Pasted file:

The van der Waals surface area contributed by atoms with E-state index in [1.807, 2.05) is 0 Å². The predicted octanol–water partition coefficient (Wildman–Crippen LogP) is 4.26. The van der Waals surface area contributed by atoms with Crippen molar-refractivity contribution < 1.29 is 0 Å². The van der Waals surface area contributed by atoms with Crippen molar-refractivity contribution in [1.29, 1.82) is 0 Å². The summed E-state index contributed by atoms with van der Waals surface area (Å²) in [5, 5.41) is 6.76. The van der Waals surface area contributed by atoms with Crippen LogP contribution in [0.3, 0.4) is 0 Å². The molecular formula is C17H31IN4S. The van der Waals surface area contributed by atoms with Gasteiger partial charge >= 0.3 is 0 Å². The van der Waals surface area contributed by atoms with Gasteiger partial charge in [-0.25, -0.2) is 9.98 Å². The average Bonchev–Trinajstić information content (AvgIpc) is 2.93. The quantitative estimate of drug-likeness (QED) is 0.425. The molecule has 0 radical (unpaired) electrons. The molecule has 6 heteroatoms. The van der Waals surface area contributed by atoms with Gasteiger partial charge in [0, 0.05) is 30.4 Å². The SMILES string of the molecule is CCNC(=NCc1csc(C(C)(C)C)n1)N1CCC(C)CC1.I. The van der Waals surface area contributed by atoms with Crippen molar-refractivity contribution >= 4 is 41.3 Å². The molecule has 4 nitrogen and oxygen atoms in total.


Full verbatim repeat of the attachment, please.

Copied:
The van der Waals surface area contributed by atoms with E-state index in [1.807, 2.05) is 0 Å². The predicted octanol–water partition coefficient (Wildman–Crippen LogP) is 4.26. The van der Waals surface area contributed by atoms with Crippen molar-refractivity contribution < 1.29 is 0 Å². The van der Waals surface area contributed by atoms with Crippen molar-refractivity contribution in [1.29, 1.82) is 0 Å². The summed E-state index contributed by atoms with van der Waals surface area (Å²) in [5, 5.41) is 6.76. The van der Waals surface area contributed by atoms with Crippen LogP contribution in [0.3, 0.4) is 0 Å². The molecular formula is C17H31IN4S. The van der Waals surface area contributed by atoms with Gasteiger partial charge >= 0.3 is 0 Å². The van der Waals surface area contributed by atoms with Gasteiger partial charge in [-0.25, -0.2) is 9.98 Å². The average Bonchev–Trinajstić information content (AvgIpc) is 2.93. The quantitative estimate of drug-likeness (QED) is 0.425. The molecule has 0 radical (unpaired) electrons. The molecule has 6 heteroatoms. The van der Waals surface area contributed by atoms with Gasteiger partial charge in [0, 0.05) is 30.4 Å². The SMILES string of the molecule is CCNC(=NCc1csc(C(C)(C)C)n1)N1CCC(C)CC1.I. The van der Waals surface area contributed by atoms with Crippen molar-refractivity contribution >= 4 is 41.3 Å². The molecule has 4 nitrogen and oxygen atoms in total.